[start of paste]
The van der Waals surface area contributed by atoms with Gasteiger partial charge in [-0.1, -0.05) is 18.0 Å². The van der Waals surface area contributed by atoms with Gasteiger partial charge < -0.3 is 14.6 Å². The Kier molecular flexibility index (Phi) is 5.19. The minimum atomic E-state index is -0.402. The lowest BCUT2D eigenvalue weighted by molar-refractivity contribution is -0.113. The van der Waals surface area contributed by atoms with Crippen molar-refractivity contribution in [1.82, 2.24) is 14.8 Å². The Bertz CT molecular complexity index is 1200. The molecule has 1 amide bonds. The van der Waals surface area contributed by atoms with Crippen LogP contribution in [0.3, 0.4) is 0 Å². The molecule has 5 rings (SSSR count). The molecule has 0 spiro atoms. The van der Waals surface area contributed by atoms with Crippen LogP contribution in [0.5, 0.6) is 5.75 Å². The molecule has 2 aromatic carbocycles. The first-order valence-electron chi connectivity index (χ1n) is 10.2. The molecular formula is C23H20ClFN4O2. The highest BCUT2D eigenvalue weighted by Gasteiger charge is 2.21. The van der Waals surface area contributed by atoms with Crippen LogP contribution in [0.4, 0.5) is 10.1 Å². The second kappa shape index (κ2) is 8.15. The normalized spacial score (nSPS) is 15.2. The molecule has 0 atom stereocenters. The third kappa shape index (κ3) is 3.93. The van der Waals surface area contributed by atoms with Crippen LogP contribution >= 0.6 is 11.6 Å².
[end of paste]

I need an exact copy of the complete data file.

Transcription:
The van der Waals surface area contributed by atoms with Gasteiger partial charge in [-0.1, -0.05) is 18.0 Å². The van der Waals surface area contributed by atoms with Gasteiger partial charge < -0.3 is 14.6 Å². The Kier molecular flexibility index (Phi) is 5.19. The minimum atomic E-state index is -0.402. The lowest BCUT2D eigenvalue weighted by molar-refractivity contribution is -0.113. The van der Waals surface area contributed by atoms with Crippen molar-refractivity contribution in [1.82, 2.24) is 14.8 Å². The Bertz CT molecular complexity index is 1200. The molecule has 1 amide bonds. The van der Waals surface area contributed by atoms with Crippen LogP contribution in [0.3, 0.4) is 0 Å². The molecule has 5 rings (SSSR count). The molecule has 0 spiro atoms. The van der Waals surface area contributed by atoms with Crippen LogP contribution in [0.5, 0.6) is 5.75 Å². The molecule has 2 aromatic carbocycles. The first-order valence-electron chi connectivity index (χ1n) is 10.2. The molecular formula is C23H20ClFN4O2. The highest BCUT2D eigenvalue weighted by Gasteiger charge is 2.21. The van der Waals surface area contributed by atoms with Crippen LogP contribution in [0.4, 0.5) is 10.1 Å². The second kappa shape index (κ2) is 8.15. The normalized spacial score (nSPS) is 15.2. The molecule has 0 atom stereocenters. The third kappa shape index (κ3) is 3.93. The van der Waals surface area contributed by atoms with Crippen LogP contribution >= 0.6 is 11.6 Å².